Heathers Rule Our World

No, no, not Heather Mizeur. THIS kind of Heather.

That’s DNC Chair (and aspiring Heather) Debbie Wasserman-Schultz, second from left (no, not really). But like any evil Heather, DWS just can’t seem to let the issue of the number of presidential debates go. The Times reports:

Representative Tulsi Gabbard of Hawaii, a vice chairwoman of the Democratic National Committee, said she was disinvited from the first Democratic presidential primary debate in Nevada after she appeared on television and called for more face-offs.

Ms. Gabbard confirmed on Sunday that her chief of staff received a message last Tuesday from the chief of staff to Representative Debbie Wasserman Schultz, the chairwoman of the national committee, about her attendance at the debate. A day earlier, Ms. Gabbard had appeared on MSNBC and said there should be an increase beyond the current six sanctioned debates. 

A person close to the committee who asked for anonymity to discuss internal discussions insisted, however, that Ms. Gabbard had not been disinvited. Instead, the person said, an aide to Ms. Wasserman Schultz expressed a desire to keep the focus on the candidates as the debate approached, rather than on a “distraction” that could divide the party, and suggested that if Ms. Gabbard could not do that, she should reconsider going.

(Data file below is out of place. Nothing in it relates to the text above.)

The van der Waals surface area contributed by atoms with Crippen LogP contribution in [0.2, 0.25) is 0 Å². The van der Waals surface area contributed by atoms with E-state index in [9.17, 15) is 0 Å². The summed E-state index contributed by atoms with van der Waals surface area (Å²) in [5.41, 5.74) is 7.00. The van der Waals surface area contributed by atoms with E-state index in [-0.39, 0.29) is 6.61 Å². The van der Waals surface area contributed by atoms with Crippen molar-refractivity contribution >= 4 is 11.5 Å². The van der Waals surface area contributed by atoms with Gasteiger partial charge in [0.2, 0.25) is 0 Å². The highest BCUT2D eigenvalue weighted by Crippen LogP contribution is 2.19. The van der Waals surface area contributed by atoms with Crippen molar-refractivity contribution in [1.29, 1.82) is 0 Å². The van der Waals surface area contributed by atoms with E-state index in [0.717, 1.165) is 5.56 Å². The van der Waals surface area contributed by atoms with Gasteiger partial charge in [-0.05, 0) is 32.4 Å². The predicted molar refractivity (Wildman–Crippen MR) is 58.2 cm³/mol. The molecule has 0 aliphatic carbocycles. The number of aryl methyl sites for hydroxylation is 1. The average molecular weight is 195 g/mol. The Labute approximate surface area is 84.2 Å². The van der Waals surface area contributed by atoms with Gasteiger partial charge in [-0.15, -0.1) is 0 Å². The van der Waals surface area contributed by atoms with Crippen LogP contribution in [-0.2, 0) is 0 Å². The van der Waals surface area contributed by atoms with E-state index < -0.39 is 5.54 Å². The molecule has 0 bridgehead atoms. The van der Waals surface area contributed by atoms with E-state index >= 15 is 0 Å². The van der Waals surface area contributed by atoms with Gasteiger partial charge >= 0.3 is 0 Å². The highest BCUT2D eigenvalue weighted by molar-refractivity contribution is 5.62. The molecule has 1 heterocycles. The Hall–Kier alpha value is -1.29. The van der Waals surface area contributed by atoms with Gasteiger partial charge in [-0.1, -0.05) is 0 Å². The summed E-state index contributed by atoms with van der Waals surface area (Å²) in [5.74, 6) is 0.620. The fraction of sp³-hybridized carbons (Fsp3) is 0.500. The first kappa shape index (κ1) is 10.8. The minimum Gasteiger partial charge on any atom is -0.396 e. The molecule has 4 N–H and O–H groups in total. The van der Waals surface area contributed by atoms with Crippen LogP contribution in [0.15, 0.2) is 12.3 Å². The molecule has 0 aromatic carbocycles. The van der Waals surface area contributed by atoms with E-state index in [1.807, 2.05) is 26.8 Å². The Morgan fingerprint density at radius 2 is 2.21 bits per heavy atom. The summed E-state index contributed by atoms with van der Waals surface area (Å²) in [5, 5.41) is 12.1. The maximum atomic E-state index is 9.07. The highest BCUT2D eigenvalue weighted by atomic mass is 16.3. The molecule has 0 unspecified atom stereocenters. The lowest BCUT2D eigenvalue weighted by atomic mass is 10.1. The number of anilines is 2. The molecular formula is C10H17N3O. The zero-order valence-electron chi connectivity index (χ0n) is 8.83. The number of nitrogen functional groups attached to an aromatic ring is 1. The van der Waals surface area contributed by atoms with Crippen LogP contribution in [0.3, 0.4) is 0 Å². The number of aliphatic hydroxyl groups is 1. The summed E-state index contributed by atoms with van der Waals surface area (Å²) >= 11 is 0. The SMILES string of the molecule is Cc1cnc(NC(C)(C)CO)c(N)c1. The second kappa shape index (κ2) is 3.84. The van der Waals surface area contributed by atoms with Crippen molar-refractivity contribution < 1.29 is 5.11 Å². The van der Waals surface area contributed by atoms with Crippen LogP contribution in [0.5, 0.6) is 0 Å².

Ms. Gabbard insisted otherwise.

“When I first came to Washington, one of the things that I was disappointed about was there’s a lot of immaturity and petty gamesmanship that goes on, and it kind of reminds me of how high school teenagers act,” Ms. Gabbard said in a telephone interview on Sunday night. She said she would watch the debate in her district in Hawaii, which elected her to her second term last year.

“It’s very dangerous when we have people in positions of leadership who use their power to try to quiet those who disagree with them,” she added. “When I signed up to be vice chair of the D.N.C., no one told me I would be relinquishing my freedom of speech and checking it at the door.”

Ah, petty feuds that will never be allowed to be forgotten. And now it’s all “well, if you’re gonna do that, then you sure as shit can’t come to my party, so THERE.” How pathetic.

My advice to Martin O’Malley and Bernie Sanders, and Hillary Clinton too for that matter, is to organize more debates. DWS says anyone who goes to an unsanctioned debate can’t be in any subsequent official debate. Bullshit. I dare her to try to enforce that rule. Won’t happen – too public and too humiliating.